Surf Break Research NZ is holding one a series of national workshops on developing guidelines for monitoring and preserving New Zealand’s national and regional surf breaks at the Piha Surf Life Saving Club on April 2nd, 2016 at 2:00pm.
The purpose of the workshops is to scope ideas on factors that should be considered in developing these guidelines.
They are interested in your opinions on these questions (but not limited to):
(1) What do you value about the surf break at Piha?
(2) What do you think makes Piha good for surfing?
(3) What are the threats to Piha?
All are welcome.
Can’t make it? Go to www.surfbreakresearch.org to learn more and get in touch
You can also take part in their online survey to tell them what you value about the South Piha surf break and its surroundings.
The realisation that surf breaks are coastal resources and that the integrity of some surf breaks can be threatened by coastal activities led to the classification of 17 surf breaks as “Surf Breaks of National Significance” in the New Zealand Coastal Policy Statement 2010 (NZCPS). The purpose of Policy 16 of the NZCPS is to: “Protect the surf breaks of national significance for surfing listed in Schedule 1, by: (a) Ensuring that activities in the coastal environment do not adversely affect the surf breaks, and (b) Avoiding adverse effects of other activities on access to, and use and enjoyment of the surf breaks”. The surf breaks research project aims to build a knowledge base and develop a detailed understanding of the characteristics of seven selected surf breaks in New Zealand, namely, Aramoana, Lyall Bay, Piha (south), Wainui Beach (“Pines”), Manu Bay, Whangamata Bar, and Whareakeake. Data collection will be primarily through the use of remote camera stations. This knowledge and information from the workshops will aid in the development of guidelines for the sustainable management of surf breaks. The data collected in this research will be made publicly available through an online portal providing the opportunity for other organisations, including universities and crown research institutes, district and regional councils, port and harbour authorities, iwi, Surf Life Saving New Zealand, marine resource prospectors and coastal developers to use the data for their own research, consent applications and/or planning purposes.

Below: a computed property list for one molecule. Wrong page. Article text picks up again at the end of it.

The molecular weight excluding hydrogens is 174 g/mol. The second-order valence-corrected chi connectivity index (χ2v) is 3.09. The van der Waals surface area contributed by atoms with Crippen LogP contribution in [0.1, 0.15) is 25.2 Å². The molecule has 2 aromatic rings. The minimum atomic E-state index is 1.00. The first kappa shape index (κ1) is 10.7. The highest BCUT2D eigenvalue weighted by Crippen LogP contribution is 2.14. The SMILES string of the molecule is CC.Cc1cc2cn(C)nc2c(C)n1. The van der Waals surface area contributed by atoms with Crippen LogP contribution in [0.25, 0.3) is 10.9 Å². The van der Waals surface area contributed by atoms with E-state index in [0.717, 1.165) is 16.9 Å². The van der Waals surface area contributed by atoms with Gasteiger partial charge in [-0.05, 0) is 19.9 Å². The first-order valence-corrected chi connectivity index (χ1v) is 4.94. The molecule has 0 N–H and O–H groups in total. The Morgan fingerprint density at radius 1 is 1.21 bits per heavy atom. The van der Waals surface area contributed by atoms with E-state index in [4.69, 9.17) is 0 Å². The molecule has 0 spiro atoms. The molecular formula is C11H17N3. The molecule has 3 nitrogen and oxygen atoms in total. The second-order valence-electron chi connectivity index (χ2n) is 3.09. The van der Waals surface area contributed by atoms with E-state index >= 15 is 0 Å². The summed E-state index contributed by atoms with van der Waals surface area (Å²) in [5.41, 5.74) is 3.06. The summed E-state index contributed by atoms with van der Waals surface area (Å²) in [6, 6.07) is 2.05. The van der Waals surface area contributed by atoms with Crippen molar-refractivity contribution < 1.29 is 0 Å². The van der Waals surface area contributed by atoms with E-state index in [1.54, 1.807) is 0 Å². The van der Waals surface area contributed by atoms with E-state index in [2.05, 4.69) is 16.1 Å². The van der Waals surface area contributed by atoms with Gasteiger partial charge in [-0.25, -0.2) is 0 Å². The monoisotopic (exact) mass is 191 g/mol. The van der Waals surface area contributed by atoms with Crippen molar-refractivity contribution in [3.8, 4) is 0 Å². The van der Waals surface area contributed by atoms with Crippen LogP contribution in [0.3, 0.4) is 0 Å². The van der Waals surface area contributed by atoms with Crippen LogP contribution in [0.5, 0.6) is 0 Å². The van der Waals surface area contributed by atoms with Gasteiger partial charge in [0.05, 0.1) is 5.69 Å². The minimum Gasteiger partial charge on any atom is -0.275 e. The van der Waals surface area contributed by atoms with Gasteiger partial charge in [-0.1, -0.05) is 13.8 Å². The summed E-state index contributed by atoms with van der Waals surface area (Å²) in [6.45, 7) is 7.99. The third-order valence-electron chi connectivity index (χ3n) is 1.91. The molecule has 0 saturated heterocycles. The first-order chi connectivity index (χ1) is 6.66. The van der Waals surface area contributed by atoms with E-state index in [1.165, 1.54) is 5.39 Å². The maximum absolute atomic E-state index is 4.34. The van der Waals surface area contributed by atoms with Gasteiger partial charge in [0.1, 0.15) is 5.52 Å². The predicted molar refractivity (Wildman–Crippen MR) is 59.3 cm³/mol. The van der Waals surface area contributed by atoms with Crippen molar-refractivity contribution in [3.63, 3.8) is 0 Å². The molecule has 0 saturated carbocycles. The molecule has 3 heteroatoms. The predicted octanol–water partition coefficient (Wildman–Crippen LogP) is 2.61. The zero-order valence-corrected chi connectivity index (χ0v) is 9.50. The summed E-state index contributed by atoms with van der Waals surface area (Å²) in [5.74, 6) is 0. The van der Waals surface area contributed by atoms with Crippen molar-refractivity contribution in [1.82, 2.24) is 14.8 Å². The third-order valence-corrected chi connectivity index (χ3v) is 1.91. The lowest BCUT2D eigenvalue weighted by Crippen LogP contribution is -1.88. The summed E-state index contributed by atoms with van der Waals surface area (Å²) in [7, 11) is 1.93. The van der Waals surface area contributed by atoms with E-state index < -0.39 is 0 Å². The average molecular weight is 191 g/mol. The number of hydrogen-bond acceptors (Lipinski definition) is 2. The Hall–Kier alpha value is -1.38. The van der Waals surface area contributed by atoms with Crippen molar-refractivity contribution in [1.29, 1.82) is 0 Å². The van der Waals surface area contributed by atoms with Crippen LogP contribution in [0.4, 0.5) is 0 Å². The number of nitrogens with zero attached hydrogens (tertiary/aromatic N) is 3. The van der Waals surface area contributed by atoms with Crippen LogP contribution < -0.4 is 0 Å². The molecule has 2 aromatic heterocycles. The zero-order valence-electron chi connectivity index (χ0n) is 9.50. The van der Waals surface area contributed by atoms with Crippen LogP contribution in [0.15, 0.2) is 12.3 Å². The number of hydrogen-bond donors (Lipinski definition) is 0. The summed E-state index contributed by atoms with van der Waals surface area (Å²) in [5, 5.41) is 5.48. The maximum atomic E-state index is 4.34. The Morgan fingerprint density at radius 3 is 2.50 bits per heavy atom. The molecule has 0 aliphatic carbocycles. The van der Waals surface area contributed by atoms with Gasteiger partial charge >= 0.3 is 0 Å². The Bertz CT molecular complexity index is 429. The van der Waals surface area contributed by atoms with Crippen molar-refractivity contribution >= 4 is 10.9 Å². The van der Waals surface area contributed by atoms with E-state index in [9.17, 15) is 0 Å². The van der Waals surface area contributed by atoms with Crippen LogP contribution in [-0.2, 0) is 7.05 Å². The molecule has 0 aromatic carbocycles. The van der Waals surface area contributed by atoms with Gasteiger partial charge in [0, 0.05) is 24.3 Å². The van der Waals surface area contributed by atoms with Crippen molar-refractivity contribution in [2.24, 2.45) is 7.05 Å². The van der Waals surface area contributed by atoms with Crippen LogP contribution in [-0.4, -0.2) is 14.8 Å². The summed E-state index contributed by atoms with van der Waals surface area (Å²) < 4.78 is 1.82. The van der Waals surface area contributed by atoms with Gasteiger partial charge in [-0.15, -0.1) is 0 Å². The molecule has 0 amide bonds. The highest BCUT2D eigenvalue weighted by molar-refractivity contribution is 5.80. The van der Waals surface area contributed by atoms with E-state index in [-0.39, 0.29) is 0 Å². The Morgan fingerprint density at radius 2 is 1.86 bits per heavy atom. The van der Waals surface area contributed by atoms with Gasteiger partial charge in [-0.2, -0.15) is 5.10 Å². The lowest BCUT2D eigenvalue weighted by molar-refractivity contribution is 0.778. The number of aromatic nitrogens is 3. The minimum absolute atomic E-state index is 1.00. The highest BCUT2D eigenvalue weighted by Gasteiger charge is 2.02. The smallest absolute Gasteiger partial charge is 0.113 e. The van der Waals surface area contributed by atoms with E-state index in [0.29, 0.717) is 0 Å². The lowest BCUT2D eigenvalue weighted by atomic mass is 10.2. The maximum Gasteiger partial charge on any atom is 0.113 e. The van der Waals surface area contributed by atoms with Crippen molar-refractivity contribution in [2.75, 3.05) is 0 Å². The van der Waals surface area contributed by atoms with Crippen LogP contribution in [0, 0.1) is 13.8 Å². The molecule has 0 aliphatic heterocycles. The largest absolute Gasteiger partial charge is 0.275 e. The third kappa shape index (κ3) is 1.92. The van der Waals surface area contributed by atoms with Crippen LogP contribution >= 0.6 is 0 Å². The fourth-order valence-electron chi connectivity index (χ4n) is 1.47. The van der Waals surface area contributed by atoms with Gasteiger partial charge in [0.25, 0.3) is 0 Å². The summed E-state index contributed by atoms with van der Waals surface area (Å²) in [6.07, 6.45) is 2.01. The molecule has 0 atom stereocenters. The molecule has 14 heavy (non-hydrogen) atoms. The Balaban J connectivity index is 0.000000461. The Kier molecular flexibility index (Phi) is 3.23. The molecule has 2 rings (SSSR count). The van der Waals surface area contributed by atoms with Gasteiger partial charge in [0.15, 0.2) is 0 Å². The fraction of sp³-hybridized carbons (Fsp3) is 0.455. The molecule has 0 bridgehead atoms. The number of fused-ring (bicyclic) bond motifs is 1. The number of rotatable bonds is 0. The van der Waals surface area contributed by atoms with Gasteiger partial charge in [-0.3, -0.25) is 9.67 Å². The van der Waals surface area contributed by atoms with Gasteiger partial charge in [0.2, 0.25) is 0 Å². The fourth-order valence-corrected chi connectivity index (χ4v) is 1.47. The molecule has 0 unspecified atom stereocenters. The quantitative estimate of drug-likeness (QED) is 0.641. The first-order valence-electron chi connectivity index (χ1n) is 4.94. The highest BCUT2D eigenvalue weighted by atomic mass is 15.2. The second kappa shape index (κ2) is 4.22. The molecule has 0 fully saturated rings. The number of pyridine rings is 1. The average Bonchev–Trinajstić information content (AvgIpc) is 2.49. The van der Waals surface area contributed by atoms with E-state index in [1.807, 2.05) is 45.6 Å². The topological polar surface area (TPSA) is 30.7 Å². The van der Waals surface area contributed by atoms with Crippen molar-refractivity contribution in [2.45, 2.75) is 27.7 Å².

A collaboration between University of Waikato, eCoast and Hume Consulting Ltd. Funding by the Ministry for Business Innovation and Employ